May 17, 2023
By Chris Becker
The prospect of surgery, even minor surgery, can be frightening for a patient. Nobody wants to get even sicker after an operation. But despite the number of responsible, caring teams who perform challenging surgery and perioperative care with great skill, studies point to significant numbers of patient sicknesses and deaths caused by incorrect and often preventable actions on the part of surgeons and preoperative nurses. Contributing to those numbers is a culture where perioperative nurses are discouraged from or ignored when advocating for perioperative safety protocols.
“If you want to know why a patient has a surgical site infection, look no further than the time a nurse couldn’t vocalize that something got contaminated,” said Danielle Quintana, clinical assistant professor at the Gessner College of Nursing. “Until these numbers are zero, there’s more work to do.”
In December 2022, Quintana’s article “Surgical Conscience: A Concept Analysis for Perioperative Nurses” appeared in AORN, the official journal of the Association of periOperative Registered Nurses. In it, she advocates professional standards and principles of aseptic technique, sterility and infection control, as it empowers those in the surgical environment to stop a procedure if there are discrepancies, regardless of the consequences.
“In the operating room, we think of surgical conscience as our golden rule,” said Quintana, whose OR career spans three decades. “But in the OR, it’s bumped up by the fact that the patient can’t speak for themselves, and there is no family there to protect them. So the OR nurse becomes the patient’s ‘voice.’”
Quintana is also introducing her students to surgical conscience, since UH is one of the few universities in the nation to offer undergrads a two-credit class in perioperative nursing.
“We’ve had a strong perioperative nursing class for at least a decade,” says Quintana. “So, we have the perfect place to teach surgical conscience.”
Growing up in New Jersey, Quintana began volunteering as a candy striper in a hospital at age 16; one of her tasks was to bring needles and syringes to the OR.
“I loved it,” said Quintana of her first experience in the operating room. “Just seeing how the (OR) team works together without even talking to one another . . . that really hit the spark for me.”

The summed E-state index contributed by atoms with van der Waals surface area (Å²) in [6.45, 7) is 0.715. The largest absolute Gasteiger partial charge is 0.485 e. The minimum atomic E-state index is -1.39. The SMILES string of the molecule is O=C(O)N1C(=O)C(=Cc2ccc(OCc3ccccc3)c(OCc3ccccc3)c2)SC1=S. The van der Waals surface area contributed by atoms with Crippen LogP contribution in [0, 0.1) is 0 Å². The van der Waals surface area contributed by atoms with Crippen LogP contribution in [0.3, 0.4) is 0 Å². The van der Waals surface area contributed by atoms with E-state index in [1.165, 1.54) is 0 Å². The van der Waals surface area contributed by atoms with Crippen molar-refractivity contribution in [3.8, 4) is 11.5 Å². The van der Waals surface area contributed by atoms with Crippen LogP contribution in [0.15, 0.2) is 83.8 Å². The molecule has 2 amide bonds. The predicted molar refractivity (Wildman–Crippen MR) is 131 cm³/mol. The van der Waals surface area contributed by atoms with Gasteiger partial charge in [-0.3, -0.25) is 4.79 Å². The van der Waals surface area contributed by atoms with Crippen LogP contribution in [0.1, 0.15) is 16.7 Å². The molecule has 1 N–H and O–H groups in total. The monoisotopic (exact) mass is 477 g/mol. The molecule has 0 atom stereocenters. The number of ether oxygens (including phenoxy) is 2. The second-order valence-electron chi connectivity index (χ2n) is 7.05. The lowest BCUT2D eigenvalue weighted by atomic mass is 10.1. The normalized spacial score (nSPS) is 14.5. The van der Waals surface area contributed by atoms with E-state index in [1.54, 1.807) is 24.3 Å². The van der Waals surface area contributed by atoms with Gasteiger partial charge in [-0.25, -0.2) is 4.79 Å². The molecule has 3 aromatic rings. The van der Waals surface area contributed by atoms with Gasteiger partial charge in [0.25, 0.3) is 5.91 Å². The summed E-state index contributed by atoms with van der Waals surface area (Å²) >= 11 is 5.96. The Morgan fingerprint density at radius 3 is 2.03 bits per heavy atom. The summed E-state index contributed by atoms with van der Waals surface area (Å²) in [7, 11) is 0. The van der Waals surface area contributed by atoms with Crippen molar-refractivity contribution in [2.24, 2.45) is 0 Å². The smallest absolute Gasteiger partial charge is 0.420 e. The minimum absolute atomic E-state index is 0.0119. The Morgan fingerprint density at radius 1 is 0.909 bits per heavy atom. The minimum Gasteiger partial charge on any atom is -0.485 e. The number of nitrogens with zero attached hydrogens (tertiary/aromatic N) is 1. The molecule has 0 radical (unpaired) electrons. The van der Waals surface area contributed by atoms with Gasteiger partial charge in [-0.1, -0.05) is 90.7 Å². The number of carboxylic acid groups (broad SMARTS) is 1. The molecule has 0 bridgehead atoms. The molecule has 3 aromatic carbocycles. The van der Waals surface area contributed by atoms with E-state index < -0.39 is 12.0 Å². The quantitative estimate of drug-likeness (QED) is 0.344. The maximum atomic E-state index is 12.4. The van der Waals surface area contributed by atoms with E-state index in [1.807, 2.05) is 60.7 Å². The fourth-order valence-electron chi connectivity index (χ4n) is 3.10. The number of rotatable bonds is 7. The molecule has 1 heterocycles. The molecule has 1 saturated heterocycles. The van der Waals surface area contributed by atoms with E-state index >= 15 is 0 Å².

She went on to become a surgical technologist, a role she held while going to nursing school. But as Quintana prepared for the next steps of getting her doctorate, she realized there was very little published research on surgical conscience. Although the term is not new — it first appeared in the Journal of Surgery in 1930 — its meaning and practical applications had remained more anecdotal than quantifiable.
Quintana decided to change this by creating an easy-to-articulate model for surgical conscience. While there certainly are guidelines from the Association of Operating Room Nurses and the World Health Organization designed to keep patients safe in the OR, much more needs to be done.
“The protocols are only as good as the people who decide to use them, or not,” said Quintana. “And that’s surgical conscience.”
Sadly, there can be repercussions for doing the right thing. Nurses may be wary of speaking up about a safety concern, even if doing so is in the best interest of the patient.
“The culture of the department has a lot do to with that,” said Quintana. “It gets really political sometimes, and people do get defensive.”
After publishing her concept analysis, Quintana used her dissertation to develop two new tools, one for measuring the barriers that can prevent a nurse from speaking up for the patient, and the second for a person’s overall level of surgical conscience. Next year, Quintana has plans to share these tools with hospitals to strengthen and later re-measure the surgical conscience level of perioperative nurses.
The Gessner College of Nursing is housed at the Sugar Land instructional site.